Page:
That’s why it was extremely confusing when the officials called the Bears for holding and marked the penalty from the spot where the football was downed instead of the spot of the first touching. With the penalty, the punt from Lions punter Jack Fox flipped the field position 80 yards. 

Both Nagy and Bears special teams coordinator Chris Tabor needed an explanation from the officials and once they heard it, they didn’t argue. That’s because the rule is written like this:

In other words, the penalty trumps the “first touching,” because first touching isn’t technically a penalty. And it seems like an odd loophole because of the way the ball bounced an additional 21 yards. Typically the punt would still be downed in the neighborhood of the first touching.

But one important thing to point out: there still wasn’t a risk for Grant chasing down the football after it hit Price’s helmet. Had he turned the ball over, the Lions would have had to decline the holding penalty for the turnover to count and by declining the penalty, “first touching” would still be enforced, which would then return the football back to the Bears.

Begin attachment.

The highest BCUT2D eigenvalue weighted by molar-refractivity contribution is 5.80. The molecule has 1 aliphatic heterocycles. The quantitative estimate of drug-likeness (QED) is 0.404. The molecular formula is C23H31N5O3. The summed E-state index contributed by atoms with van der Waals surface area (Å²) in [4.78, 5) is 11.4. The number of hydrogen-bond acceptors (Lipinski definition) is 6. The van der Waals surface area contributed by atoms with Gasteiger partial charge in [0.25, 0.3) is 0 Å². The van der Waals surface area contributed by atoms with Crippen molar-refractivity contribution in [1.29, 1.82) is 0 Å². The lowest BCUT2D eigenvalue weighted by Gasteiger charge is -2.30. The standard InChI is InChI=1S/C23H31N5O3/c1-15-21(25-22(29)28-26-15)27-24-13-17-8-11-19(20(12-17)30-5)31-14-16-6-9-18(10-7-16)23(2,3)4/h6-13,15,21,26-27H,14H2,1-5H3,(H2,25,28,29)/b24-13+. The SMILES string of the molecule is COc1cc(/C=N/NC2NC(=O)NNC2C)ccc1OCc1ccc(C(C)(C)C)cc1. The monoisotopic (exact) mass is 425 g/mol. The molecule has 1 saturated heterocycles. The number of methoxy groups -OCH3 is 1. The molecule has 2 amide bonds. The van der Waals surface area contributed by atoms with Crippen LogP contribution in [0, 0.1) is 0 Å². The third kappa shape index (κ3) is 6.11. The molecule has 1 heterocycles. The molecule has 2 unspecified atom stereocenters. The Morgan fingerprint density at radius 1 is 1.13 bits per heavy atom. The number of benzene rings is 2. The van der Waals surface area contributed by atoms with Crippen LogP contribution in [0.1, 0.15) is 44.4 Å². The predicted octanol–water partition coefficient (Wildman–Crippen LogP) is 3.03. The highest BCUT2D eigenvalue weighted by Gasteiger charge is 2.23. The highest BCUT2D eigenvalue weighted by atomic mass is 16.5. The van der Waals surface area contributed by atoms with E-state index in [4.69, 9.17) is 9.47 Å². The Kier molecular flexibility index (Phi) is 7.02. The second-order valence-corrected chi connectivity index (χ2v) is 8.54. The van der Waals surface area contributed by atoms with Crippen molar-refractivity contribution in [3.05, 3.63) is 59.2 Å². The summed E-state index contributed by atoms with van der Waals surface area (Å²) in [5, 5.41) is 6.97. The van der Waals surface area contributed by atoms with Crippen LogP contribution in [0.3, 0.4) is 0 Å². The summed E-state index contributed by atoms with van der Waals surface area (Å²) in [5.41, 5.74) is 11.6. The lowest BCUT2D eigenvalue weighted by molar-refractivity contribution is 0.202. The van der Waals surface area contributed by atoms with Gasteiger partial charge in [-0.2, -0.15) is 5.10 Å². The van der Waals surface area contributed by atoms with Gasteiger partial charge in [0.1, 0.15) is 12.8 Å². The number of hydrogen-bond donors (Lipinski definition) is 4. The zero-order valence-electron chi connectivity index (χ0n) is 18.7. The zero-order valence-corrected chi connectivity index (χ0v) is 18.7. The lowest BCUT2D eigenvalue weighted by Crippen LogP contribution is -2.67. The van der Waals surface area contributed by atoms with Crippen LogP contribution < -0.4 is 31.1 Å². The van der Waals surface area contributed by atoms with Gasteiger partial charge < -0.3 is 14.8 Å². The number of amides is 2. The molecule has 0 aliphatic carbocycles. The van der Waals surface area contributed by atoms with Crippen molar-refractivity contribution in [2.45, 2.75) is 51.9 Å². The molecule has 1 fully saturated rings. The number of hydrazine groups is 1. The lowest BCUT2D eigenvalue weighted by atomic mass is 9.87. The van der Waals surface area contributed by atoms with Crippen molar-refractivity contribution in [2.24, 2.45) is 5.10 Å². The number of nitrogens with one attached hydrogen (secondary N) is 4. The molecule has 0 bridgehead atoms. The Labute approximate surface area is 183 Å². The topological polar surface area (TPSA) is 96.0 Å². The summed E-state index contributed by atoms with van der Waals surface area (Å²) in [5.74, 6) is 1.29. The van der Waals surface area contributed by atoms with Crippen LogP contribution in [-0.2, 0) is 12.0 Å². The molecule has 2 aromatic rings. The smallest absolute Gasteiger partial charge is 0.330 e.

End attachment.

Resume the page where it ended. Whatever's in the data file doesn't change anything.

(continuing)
Got all that?

Yes, it’s extremely convoluted. And it makes you appreciate all the nuances of the rules that officials have to know. No wonder they get so many calls wrong.

9. Peanut punches show up

One thing that was good to see against the Lions? The Bears punching the football out. Both Jaylon Johnson and Robert Quinn forced fumbles with textbook “Peanut Punches,” made famous by former Bears cornerback Charles Tillman. 

The Bears jumped on both loose footballs, but only one counted as a turnover because safety Tashaun Gipson was out of bounds when he scooped up the first loose ball.

10. Opponent look ahead

The Bears haven’t had it easy with their schedule this season and they blew the big opportunity they had to face the Ravens without Lamar Jackson. The next two weeks look especially tough and it starts with the Cardinals on Sunday at Soldier Field.

Cardinals head coach Kliff Kingsbury said Monday that he’s “hopeful” quarterback Kyler Murray (ankle) and wide receiver DeAndre Hopkins (hamstring) return this week. Both missed the last three games, but had the benefit of the bye week to rest up before this game against the Bears. 

The Bears will wear their orange alternate uniforms Sunday. And no, I don’t know why they didn’t wear them on Halloween when they hosted the 49ers.